uncomfortable exercise for students from cultures where it is not acceptable for
females to be touching and stepping over males (Muslim), or crossing over the
head for Maori.

The scope of HPE
If you had asked me what I thought HPE covered at the start of this course I
would likely have said sport, eating well, fitness and sex education. The KAL
presentations have opened my eyes to a number of new areas that I would never
have considered such as mental health and body care and physical safety. This
made me think about why I hadnt been taught these areas at school. Was it
because they couldnt fit all of the KALs in or was it that they had shyed away
from teaching the hard subjects? I think it is important that all of the KALs are
covered, as you never know how that little bit of teaching could help a student.

What HPE is and is not
At the beginning of the course I though that the PE component of HPE would be
all about learning sports and developing athletes. However I have since learnt
that it is rather about developing the technical and life skills needed to enhance
students abilities such as teamwork, communication, nutrition, catching and
balancing etc.
The success of HPE lessons is as highlighted by (Bailey & Lambrith, 2000)
heavily dependent on the teachers ability to manage students in the learning
environment. From observing my co-teacher teach a lesson outside of the
classroom I was able to evidence the immediate change in behavior that occurs
when the class leaves the traditional learning environment of the classroom. I
can now see the value in establishing strict routines and being extra prepared
when embarking on outdoor lessons.

KLAIRE ROSS, 1242419 3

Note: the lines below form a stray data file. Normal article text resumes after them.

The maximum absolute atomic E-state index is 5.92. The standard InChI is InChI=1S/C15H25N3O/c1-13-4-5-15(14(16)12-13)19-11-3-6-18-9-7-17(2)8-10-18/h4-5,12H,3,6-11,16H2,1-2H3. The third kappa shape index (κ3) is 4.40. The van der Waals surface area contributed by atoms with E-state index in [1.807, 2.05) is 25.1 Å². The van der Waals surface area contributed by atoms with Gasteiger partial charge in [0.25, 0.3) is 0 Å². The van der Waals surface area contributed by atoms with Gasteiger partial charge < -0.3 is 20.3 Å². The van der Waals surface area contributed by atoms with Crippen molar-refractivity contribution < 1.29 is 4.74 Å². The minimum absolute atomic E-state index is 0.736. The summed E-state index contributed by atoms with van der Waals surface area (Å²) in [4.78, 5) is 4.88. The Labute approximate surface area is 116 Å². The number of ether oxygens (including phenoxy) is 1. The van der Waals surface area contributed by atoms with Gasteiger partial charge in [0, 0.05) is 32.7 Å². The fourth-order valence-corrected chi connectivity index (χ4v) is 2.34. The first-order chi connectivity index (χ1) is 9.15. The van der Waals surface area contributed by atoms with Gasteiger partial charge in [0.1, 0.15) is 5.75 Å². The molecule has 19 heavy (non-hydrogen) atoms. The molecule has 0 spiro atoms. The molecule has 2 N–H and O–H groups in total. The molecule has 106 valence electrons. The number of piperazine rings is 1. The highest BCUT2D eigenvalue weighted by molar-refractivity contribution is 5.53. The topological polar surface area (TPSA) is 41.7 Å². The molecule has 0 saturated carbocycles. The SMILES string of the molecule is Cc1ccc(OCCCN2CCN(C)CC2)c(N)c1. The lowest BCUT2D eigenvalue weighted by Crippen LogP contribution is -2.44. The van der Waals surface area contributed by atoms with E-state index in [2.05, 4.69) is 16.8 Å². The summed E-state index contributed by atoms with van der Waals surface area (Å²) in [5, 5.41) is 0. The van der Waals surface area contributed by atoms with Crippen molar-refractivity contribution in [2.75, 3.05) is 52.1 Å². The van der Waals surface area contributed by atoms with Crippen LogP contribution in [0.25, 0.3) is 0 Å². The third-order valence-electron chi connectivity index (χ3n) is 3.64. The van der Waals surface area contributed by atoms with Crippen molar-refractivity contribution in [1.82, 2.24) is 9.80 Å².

Content Knowledge
My main concern with the teaching of this paper was the lack of content
knowledge delivered by the lecturer. Though I really enjoyed my colleagues
presentations on their respective KALs I still feel that I dont know enough. At
this stage I do not feel ready to teach half of the KALs because I dont have a
basic understanding of what each KAL should cover, excepting Food and
Nutrition because that was our PLCs focus.
On the contrary I do feel that I have gained considerable knowledge about
movement skills as this was covered in depth in the tutorials. I had never
considered the specific sets of movement skills necessary for each of the game
types such as invasion/territory, net/wall, striking/fielding and target games.

Analyzing Usual Incidents

I found the lecturers use of Francis, (1997) approach to analyzing our lessons
and tutorial activities as usual incidents to be an effective way to think beyond
the obvious. Often our reflections of lessons are shallow in that we make a
decision as to whether they went well or not but fail to really consider why that
might be. By asking ourselves how our values might have affected the path that
the lesson went, and who we may have disadvantaged or advantaged by one
simple statement we made, we are in a better position to consider how we can
improve our teaching to enhance students learning.


Bailey, R., & Lambrith, A. (2000). Promoting a positive learning environment. In
Bailey,R. & MacFadyen, T. (Eds)., Teaching Physical Education 5-11 (pp. 28-36).
London: Continuum.

Francis, D. (1997). Reconceptualising Microteaching as Critical Inquiry. Asia-Pacific
Journal of Teacher Education , 25 (3), 212.